How Glassman is Growing the CrossFit Brand
By Kayla Gomes
How do you know if someone does CrossFit?
Don’t worry. They’ll tell you.
CrossFit, the high intensity exercise program that combines power lifting, plyometrics, calisthenics, gymnastics, and a lot of yelling and high fives, has swept the nation. There are currently 7,361 official affiliate CrossFit gyms, known as boxes, in the U.S., with 121 boxes in the metro-Boston area alone. In spite of loud criticisms regarding safety, the popularity of CrossFit has continued to rise since its creation twenty years ago by Greg Glassman.
After dropping out of college, Glassman worked as a personal trainer who created workouts that quickly had him thrown out of gyms for safety concerns and noise disturbances. Not one to be told what to do, Glassman kept going to and being thrown out of more gyms until the Santa Cruz sheriff’s department gave him a job training their employees. He began to call his program “CrossFit” and further cultivated his brand to center around a “workout of the day,” or WOD. Glassman did his homework scouring the fairly new Internet for any information he could get on fitness. His early use of the World Wide Web secured CrossFit’s future when his small group of followers in Santa Cruz asked Glassman to put his WODs online.
“The more videos we put up [online] for free, the more money we make.” said Glassman in an interview with 60 Minutes. Twenty years after its creation, CrossFit is worth hundreds of millions of dollars, and Glassman owns 100 percent of the company. His accidental focus on social-media based growth has made CrossFit into the biggest fitness phenomenon since Pilates and Boot Camp. Phenomenon breeds demand. This can be seen in CrossFit’s increasing revenue, the majority of which comes from a $3000 annual fee to open and maintain an official affiliate box. With an affiliation, Glassman allows the box’s owner to use CrossFit’s name, logo, and set their own rules for where and how the gym is run. Besides the annual fee, box owners do not owe anything else to CrossFit. Glassman does not want a franchise; he wants an autonomous empire.
CrossFit’s protection of its brand is nothing short of aggressive. A man who admittedly “loves [his] lawyers,” Glassman has twelve attorneys directly on CrossFit’s staff and has also hired over 80 outside law firms. Their team has won over fifty cases, ranging from cease and desist for unapproved merchandise to suing gyms performing classes without official affiliate status. For a man with a self-described “hands-off” approach to his company, Glassman is not afraid to brutally take down anyone who jeopardizes it in any way, even scientists and medical professionals.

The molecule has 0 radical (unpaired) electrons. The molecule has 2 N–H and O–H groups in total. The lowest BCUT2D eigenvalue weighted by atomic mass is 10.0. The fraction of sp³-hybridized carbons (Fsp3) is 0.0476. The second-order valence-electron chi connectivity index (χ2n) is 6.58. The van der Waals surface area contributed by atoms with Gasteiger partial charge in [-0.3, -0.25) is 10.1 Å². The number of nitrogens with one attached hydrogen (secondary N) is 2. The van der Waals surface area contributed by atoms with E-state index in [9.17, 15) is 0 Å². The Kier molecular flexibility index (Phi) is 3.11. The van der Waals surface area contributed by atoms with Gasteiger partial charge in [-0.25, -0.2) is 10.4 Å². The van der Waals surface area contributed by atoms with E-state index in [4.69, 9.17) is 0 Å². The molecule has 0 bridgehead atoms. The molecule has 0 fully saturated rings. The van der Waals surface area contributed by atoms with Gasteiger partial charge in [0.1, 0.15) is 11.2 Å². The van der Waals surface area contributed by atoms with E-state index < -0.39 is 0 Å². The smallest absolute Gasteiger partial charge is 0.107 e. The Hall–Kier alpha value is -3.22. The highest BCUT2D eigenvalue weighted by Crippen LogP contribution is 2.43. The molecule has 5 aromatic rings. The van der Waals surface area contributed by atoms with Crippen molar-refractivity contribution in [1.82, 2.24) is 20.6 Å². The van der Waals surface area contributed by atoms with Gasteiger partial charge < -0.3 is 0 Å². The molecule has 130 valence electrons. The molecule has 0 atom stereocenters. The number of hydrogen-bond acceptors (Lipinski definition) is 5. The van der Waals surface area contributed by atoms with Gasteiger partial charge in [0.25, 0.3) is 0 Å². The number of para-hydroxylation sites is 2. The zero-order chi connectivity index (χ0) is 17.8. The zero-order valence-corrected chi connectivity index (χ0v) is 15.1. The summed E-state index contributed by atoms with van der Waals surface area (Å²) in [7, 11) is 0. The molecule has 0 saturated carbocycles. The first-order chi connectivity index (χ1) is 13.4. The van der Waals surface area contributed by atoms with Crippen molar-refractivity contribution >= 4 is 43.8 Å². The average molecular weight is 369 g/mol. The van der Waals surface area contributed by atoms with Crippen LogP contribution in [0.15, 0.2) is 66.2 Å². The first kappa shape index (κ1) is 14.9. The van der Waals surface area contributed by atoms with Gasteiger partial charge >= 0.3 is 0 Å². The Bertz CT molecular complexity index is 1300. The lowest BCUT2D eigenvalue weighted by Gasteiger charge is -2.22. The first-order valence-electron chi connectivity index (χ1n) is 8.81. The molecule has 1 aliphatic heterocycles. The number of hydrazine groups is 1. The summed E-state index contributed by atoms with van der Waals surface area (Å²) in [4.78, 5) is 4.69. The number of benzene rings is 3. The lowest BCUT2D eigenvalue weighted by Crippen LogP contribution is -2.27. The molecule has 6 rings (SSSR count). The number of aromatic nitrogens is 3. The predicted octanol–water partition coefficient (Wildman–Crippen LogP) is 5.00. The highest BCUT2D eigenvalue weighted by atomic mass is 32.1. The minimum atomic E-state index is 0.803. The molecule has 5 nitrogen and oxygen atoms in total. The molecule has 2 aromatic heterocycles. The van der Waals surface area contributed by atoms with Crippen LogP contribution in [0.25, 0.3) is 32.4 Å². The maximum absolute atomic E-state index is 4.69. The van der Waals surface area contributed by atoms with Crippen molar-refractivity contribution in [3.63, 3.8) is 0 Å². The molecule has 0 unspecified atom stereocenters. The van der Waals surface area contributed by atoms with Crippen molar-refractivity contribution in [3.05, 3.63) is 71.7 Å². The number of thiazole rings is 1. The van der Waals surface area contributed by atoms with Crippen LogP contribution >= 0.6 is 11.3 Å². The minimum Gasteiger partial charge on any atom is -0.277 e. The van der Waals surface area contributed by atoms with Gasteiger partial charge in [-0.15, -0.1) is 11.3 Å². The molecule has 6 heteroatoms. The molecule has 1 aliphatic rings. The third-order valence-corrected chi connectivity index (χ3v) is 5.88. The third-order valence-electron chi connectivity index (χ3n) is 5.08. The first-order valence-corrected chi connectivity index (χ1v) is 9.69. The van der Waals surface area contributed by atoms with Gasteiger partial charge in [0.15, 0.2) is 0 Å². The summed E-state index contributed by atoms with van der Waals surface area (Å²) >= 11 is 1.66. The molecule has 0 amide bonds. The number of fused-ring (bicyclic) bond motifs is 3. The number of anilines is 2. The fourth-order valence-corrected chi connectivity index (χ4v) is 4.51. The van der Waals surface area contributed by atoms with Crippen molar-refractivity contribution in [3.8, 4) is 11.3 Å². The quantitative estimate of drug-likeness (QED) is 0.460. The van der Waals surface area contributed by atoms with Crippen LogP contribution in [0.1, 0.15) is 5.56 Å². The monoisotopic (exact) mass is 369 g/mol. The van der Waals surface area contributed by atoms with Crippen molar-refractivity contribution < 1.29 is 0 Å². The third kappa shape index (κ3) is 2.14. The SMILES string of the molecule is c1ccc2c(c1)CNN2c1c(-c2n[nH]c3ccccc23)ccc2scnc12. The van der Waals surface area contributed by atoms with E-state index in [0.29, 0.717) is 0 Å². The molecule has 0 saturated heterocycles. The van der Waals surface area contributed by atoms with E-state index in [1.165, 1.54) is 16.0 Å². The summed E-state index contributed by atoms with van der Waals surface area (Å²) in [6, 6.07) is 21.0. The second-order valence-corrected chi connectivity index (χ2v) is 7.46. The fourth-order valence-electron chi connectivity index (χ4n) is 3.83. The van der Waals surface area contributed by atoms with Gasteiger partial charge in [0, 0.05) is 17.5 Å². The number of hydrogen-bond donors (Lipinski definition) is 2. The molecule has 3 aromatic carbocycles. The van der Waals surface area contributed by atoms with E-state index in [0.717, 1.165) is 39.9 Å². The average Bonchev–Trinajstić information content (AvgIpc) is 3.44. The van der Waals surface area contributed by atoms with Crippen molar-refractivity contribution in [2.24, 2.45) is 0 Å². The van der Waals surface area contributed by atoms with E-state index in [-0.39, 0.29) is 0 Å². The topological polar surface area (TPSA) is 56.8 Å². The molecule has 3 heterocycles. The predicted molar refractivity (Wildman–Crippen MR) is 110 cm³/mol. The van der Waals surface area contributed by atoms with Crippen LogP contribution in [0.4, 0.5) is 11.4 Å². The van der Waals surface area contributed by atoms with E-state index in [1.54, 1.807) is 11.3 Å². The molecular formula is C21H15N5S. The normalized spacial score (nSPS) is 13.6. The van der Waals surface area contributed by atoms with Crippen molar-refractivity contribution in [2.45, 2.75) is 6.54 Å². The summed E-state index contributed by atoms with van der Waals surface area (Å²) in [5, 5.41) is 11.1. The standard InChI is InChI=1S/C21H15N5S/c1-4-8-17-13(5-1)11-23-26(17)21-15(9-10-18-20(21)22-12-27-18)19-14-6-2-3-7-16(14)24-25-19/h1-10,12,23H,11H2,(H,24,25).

Glassman is quick to state how transparent CrossFit’s risks are, even for the well-trained athlete. In The New York Times, Glassman said, “It can kill you. I’ve always been completely honest about that.” Various studies have looked into CrossFit’s risks, with one citing that “73% of participants polled had sustained an injury during CrossFit.” More concerning than the typical muscle strain or tear is rhabdomyolysis, the consequence of rapid, severe muscle breakdown that poisons the kidneys and can cause them to fail. Glassman may be transparent about the risks, but not completely honest or compassionate about them either. He continues later in the NYT article saying “If you find the notion of falling off the rings and breaking your neck so foreign to you, then we don’t want you in our ranks.” Boxes and their trainers who push this mentality have been sued for extreme cases of self sustained injury and rhabdomyolysis. Fortunately for Mr. Glassman, his “hands off” policy towards affiliates and “risk transparency” make him guilt-free from any moral or financial burden.
Glassman’s social media team mostly focuses on taking down negative commentary online before it can be seen by the masses. They have also gone after big organizations such as The American College of Sports Medicine for reporting their data on CrossFit injuries and rhabdomyolysis. Research produced by Ohio State commended CrossFit for improving the aerobic fitness and body composition of their subjects. Unfortunately for the authors, they also included less than a paragraph discussing that 16% of their subjects had been injured. Glassman’s father, the chief scientist at CrossFit, wrote a formal rebuttal of the research in CrossFit’s self-published journal. Russell Berger, a major player in CrossFit’s social media operation, also interviewed one of the paper’s authors. The transcript posted on CrossFit’s website is clearly biased, but still cringe-worthy to read as the author stumbles through Berger’s questions. Berger even claimed to call (and probably bribe) the injured participants, saying they told him no injuries actually occurred.
Glassman has created a following that some call a cult. He denies any steps of “outwardly recruiting people like a cult does,” but you have to wonder why a fitness empire grown through social media that is supposedly “hands off” would be kept under such strict, almost vigilante-like scrutiny. CrossFit has some analogous characteristics to any other greedy corporation that doesn’t really care for its members’ well-being. In the end, Glassman welcomes any kind of attention. Good press grows his brand. Anything less will be squashed faster than the lifting he expects you to complete.
Journal of Strength and Conditioning Research (2013). DOI: 10.1519/JSC.0000000000000318.